Studies on Simuliidae (Diptera) with particular reference to Austrosimulium tillyardianum.
Degree GrantorUniversity of Canterbury
Degree NameDoctor of Philosophy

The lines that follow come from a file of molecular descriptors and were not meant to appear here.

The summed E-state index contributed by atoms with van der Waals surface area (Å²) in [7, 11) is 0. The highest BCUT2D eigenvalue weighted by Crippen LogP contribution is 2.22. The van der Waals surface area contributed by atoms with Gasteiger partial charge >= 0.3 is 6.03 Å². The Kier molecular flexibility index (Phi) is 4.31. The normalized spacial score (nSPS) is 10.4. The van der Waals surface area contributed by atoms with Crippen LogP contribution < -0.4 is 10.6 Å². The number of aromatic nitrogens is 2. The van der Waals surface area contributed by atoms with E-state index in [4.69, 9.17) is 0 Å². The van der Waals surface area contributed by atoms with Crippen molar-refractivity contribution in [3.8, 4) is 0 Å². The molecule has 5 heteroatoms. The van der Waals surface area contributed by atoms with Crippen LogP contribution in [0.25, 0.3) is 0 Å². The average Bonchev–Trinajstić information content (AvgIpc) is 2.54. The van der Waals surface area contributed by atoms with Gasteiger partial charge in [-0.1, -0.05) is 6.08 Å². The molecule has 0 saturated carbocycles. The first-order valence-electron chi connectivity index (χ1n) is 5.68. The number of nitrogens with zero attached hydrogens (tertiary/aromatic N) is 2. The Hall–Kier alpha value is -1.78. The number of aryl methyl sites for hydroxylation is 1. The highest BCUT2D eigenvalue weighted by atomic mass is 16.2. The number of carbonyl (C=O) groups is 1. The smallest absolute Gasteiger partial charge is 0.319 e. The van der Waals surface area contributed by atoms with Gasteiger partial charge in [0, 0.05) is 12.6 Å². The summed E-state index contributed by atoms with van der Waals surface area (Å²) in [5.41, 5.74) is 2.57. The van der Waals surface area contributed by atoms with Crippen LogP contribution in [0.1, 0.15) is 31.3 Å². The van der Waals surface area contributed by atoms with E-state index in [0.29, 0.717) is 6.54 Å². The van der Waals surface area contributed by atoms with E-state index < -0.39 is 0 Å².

The aim of my thesis is to present information on population changes in the common New Zealand simuliid Austrosimulium (Austrosimulium) tillyardianum Dumbleton. Larvae of this species live in riffle areas of open-country streams. Before this aim could be achieved, it was necessary to define the identity of the study animal and its relationships with other New Zealand Simuliidae, and gain an understanding of its life history. Wainui Valley Stream (43º 49'S, 172º 54’E), Banks Peninsula was chosen as the study area to undertake these investigations on population changes (p.165). A. tillyardianum was the only simuliid present in the stream, larvae were readily available throughout the year, and also there were few other species present thus reducing the amount of possible interspecific interactions. The stream was sufficiently small in size to simplify sampling procedures. Counteracting these favourable aspects were the unfavourable factors of the Wainui Valley being a popular holiday area, and the presence of a Y.M.C.A. camp site by the stream. Because of these two factors, it was considered inadvisable to leave equipment at the stream to monitor continuously stream temperature and water level which were thought to influence population size. The results of my investigations are contained in the series of papers which follow. The three main papers of the study are presented first, followed by four supporting papers on aspects not restricted to A. tillyardianum. Finally, three general interest papers and data of the instar determination and population sampling studies are included, as appendices. Each paper is complete in itself, and has been written in the style and format of the journal in which it has been (or will be) published, or to which it will be submitted.